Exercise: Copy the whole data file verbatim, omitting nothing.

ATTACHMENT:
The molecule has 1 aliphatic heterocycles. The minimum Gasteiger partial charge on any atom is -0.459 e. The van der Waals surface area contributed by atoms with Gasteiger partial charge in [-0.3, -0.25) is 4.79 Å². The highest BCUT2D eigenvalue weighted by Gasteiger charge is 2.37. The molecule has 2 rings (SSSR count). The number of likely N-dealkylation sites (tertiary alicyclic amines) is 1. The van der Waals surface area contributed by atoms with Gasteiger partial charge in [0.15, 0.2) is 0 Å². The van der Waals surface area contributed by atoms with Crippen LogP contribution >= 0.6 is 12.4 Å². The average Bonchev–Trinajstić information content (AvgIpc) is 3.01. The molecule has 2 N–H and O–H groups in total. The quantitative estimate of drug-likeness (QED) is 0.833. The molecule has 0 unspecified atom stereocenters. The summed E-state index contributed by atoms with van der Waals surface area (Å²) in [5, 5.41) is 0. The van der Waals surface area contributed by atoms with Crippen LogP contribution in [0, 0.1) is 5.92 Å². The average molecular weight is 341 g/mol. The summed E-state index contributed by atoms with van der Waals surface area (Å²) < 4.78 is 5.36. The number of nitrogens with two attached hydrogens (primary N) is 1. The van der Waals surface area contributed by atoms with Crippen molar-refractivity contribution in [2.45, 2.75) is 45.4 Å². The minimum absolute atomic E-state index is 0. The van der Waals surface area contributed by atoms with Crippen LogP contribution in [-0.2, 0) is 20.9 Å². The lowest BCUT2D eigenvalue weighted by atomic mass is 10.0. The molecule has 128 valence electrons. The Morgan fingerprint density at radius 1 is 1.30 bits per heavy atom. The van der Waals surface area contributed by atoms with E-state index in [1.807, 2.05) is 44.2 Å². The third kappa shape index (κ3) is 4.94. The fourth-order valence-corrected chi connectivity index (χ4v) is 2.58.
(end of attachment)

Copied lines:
The molecule has 1 aliphatic heterocycles. The minimum Gasteiger partial charge on any atom is -0.459 e. The van der Waals surface area contributed by atoms with Gasteiger partial charge in [-0.3, -0.25) is 4.79 Å². The highest BCUT2D eigenvalue weighted by Gasteiger charge is 2.37. The molecule has 2 rings (SSSR count). The number of likely N-dealkylation sites (tertiary alicyclic amines) is 1. The van der Waals surface area contributed by atoms with Gasteiger partial charge in [0.15, 0.2) is 0 Å². The van der Waals surface area contributed by atoms with Crippen LogP contribution >= 0.6 is 12.4 Å². The average Bonchev–Trinajstić information content (AvgIpc) is 3.01. The molecule has 2 N–H and O–H groups in total. The quantitative estimate of drug-likeness (QED) is 0.833. The molecule has 0 unspecified atom stereocenters. The summed E-state index contributed by atoms with van der Waals surface area (Å²) in [5, 5.41) is 0. The van der Waals surface area contributed by atoms with Crippen LogP contribution in [0, 0.1) is 5.92 Å². The average molecular weight is 341 g/mol. The summed E-state index contributed by atoms with van der Waals surface area (Å²) < 4.78 is 5.36. The number of nitrogens with two attached hydrogens (primary N) is 1. The van der Waals surface area contributed by atoms with Crippen molar-refractivity contribution in [2.45, 2.75) is 45.4 Å². The minimum absolute atomic E-state index is 0. The van der Waals surface area contributed by atoms with Crippen LogP contribution in [-0.2, 0) is 20.9 Å². The lowest BCUT2D eigenvalue weighted by atomic mass is 10.0. The molecule has 128 valence electrons. The Morgan fingerprint density at radius 1 is 1.30 bits per heavy atom. The van der Waals surface area contributed by atoms with E-state index in [1.807, 2.05) is 44.2 Å². The third kappa shape index (κ3) is 4.94. The fourth-order valence-corrected chi connectivity index (χ4v) is 2.58.